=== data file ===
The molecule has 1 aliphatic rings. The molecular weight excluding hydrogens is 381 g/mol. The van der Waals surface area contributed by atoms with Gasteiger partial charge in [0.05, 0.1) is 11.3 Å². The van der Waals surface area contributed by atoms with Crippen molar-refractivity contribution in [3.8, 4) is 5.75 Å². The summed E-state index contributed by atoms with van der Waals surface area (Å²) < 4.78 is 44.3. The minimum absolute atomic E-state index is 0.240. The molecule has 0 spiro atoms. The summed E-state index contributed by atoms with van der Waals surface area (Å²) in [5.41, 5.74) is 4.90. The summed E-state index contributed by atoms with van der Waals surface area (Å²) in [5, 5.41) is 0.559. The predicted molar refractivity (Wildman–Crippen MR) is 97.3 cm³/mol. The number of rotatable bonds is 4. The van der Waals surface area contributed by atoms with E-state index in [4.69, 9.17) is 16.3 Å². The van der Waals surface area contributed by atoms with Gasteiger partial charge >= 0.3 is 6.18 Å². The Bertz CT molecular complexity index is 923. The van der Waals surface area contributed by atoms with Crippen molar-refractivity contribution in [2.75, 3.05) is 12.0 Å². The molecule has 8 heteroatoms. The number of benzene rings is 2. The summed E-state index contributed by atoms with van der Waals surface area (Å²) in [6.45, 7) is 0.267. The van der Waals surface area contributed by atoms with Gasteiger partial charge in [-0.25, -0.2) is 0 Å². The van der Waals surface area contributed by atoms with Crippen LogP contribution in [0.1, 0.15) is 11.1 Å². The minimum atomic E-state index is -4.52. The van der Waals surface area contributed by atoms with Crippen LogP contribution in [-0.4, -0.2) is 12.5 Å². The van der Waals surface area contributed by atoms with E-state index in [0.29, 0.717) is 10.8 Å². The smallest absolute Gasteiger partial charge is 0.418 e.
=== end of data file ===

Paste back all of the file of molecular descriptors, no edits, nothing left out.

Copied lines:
The molecule has 1 aliphatic rings. The molecular weight excluding hydrogens is 381 g/mol. The van der Waals surface area contributed by atoms with Gasteiger partial charge in [0.05, 0.1) is 11.3 Å². The van der Waals surface area contributed by atoms with Crippen molar-refractivity contribution in [3.8, 4) is 5.75 Å². The summed E-state index contributed by atoms with van der Waals surface area (Å²) < 4.78 is 44.3. The minimum absolute atomic E-state index is 0.240. The molecule has 0 spiro atoms. The summed E-state index contributed by atoms with van der Waals surface area (Å²) in [5.41, 5.74) is 4.90. The summed E-state index contributed by atoms with van der Waals surface area (Å²) in [5, 5.41) is 0.559. The predicted molar refractivity (Wildman–Crippen MR) is 97.3 cm³/mol. The number of rotatable bonds is 4. The van der Waals surface area contributed by atoms with E-state index in [4.69, 9.17) is 16.3 Å². The van der Waals surface area contributed by atoms with Gasteiger partial charge >= 0.3 is 6.18 Å². The Bertz CT molecular complexity index is 923. The van der Waals surface area contributed by atoms with Crippen molar-refractivity contribution in [2.75, 3.05) is 12.0 Å². The molecule has 8 heteroatoms. The number of benzene rings is 2. The summed E-state index contributed by atoms with van der Waals surface area (Å²) in [6.45, 7) is 0.267. The van der Waals surface area contributed by atoms with Gasteiger partial charge in [-0.25, -0.2) is 0 Å². The van der Waals surface area contributed by atoms with Crippen LogP contribution in [0.1, 0.15) is 11.1 Å². The minimum atomic E-state index is -4.52. The van der Waals surface area contributed by atoms with Crippen LogP contribution in [-0.4, -0.2) is 12.5 Å². The van der Waals surface area contributed by atoms with E-state index in [0.29, 0.717) is 10.8 Å². The smallest absolute Gasteiger partial charge is 0.418 e.